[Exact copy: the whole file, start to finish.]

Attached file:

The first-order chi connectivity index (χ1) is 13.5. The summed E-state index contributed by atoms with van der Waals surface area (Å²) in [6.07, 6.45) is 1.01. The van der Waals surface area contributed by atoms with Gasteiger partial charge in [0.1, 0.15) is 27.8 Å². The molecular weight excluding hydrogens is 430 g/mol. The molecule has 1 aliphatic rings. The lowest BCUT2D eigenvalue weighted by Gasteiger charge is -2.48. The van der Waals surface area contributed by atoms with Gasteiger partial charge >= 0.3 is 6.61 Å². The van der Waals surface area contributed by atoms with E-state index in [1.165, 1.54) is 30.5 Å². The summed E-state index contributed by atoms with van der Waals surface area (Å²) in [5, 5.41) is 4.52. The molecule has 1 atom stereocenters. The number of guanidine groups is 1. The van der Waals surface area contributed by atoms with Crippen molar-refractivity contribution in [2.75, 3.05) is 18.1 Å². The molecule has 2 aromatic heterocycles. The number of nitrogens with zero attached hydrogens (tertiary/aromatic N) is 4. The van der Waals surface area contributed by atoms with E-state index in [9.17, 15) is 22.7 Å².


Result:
The first-order chi connectivity index (χ1) is 13.5. The summed E-state index contributed by atoms with van der Waals surface area (Å²) in [6.07, 6.45) is 1.01. The van der Waals surface area contributed by atoms with Gasteiger partial charge in [0.1, 0.15) is 27.8 Å². The molecular weight excluding hydrogens is 430 g/mol. The molecule has 1 aliphatic rings. The lowest BCUT2D eigenvalue weighted by Gasteiger charge is -2.48. The van der Waals surface area contributed by atoms with Gasteiger partial charge >= 0.3 is 6.61 Å². The van der Waals surface area contributed by atoms with E-state index in [1.165, 1.54) is 30.5 Å². The summed E-state index contributed by atoms with van der Waals surface area (Å²) in [5, 5.41) is 4.52. The molecule has 1 atom stereocenters. The number of guanidine groups is 1. The van der Waals surface area contributed by atoms with Crippen molar-refractivity contribution in [2.75, 3.05) is 18.1 Å². The molecule has 2 aromatic heterocycles. The number of nitrogens with zero attached hydrogens (tertiary/aromatic N) is 4. The van der Waals surface area contributed by atoms with E-state index in [9.17, 15) is 22.7 Å².